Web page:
Why would we want to deny anybody full participation, whether that be as an audience member as an artist or as an arts administrator?
I got involved in theater because it made me feel like a full human being. There’s no reason why, in the second year of the second decade of the twenty-first century theater can’t be a place for everybody.
The Forward Festival features, for free, The Apothetae/New American Voices Reading Series of new plays by and about the Deaf and disabled,
The reading series has its origins in The Apothetae, a theater company Mozgala founded in 2012 dedicated to the production of works that explore and illuminate the “Disabled Experience.” He partnered with the Lark theater development laboratory starting in 2015, for the first ever national convening about theater and disability, which led two years later to a playwriting fellowship. After the closing of the Lark, that fellowship has been rehomed at Queens Theater; the plays by six of those playwrights will be given staged readings over the next two weeks as part of the Forward Festival.
One of them, “Say It Ain’t So,” by Nikki Brake-Silla was loosely inspired by Macbeth, focusing on a Lady Macbeth-like character named Sandra who was unapologetically ambitious to the point of murdering her business executive husband. Sandra’s sister Ranisha is Deaf as is one other character, both of whom will be portrayed by Deaf performers, signing in American Sign Language, at the reading on May 21 (and voiced by two voice performers.)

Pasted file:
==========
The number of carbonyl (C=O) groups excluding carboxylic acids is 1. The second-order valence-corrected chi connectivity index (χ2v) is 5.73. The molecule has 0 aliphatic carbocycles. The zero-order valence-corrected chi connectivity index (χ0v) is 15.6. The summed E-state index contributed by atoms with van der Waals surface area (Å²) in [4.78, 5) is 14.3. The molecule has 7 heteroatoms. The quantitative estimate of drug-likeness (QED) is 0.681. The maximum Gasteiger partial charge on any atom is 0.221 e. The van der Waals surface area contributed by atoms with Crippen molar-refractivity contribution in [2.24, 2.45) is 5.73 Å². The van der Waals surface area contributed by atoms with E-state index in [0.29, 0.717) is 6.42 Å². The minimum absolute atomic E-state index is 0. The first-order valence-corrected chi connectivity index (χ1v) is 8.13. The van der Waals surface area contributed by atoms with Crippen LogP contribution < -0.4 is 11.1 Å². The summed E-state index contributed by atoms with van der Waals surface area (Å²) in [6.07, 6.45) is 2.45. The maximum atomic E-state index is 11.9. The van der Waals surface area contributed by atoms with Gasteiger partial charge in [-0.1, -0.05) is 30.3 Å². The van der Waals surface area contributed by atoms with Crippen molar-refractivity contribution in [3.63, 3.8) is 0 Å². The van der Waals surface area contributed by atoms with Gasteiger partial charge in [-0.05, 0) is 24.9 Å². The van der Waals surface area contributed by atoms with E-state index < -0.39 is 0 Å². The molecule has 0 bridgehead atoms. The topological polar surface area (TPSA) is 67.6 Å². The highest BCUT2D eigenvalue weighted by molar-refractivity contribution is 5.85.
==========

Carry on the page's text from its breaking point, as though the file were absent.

Why has the playwright created deaf characters?
“For me as a Black woman with an invisible disability, I’m often silenced and I go through life unheard or being ignored,” says Brake-Silla, who explains that her invisible disabilities are rheumatoid arthritis and interstitial lung disease. “And then it’s really important to me that the deaf community and people with visible disabilities are pushed to the forefront of the narrative, because it’s something that we don’t see.”
Friday, May 13th
- Reading: We Will Never Reach The Shore by Tim J. Lord, 8 PM, The Studio at Queens Theatre
Saturday, May 14th
- Reading: The Tings We Carry by Oya Mae Duchess Davis, 5 PM, The Studio at Queens Theatre
- Omnium Circus, 2 PM & 8 PM, The Claire Shulman Theatre
Sunday, May 15th
- Full Radius Dance, 3 PM, The Claire Shulman Theater at Queens Theatre
- Molly Joyce, 5 PM, The Cabaret at Queens Theatre
- Reading: 3 Bodies by Jerron Herman, 7 PM, The Studio at Queens Theatre
Wednesday, May 18th
- Panel Discussion:
In Conversation: Disability Artistry, 7:30 PM, Lincoln Center for the Performing Arts
Friday, May 20th
- Reading: Blanche & Stella by A.A. Brenner, 8 PM, The Studio at Queens Theatre
Saturday, May 21st
- Reading: Say It Ain’t So by Nikki Brake-Silla, 5 PM, The Studio at Queens Theatre
- Phamaly Theatre Company presents The Spitfire Grill, 8 PM, The Claire Shulman Theater at Queens Theatre
Sunday, May 22nd
- Phamaly Theatre Company presents The Spitfire Grill, 3pm, The Claire Shulman Theater at Queens Theatre
- Reading: The Life and Times of Stephen Hawking by Magda Romanska, 5 PM, The Studio at Queens Theatre. I saw an excerpt of this at the Reverb Theater Festival online, and it was terrific.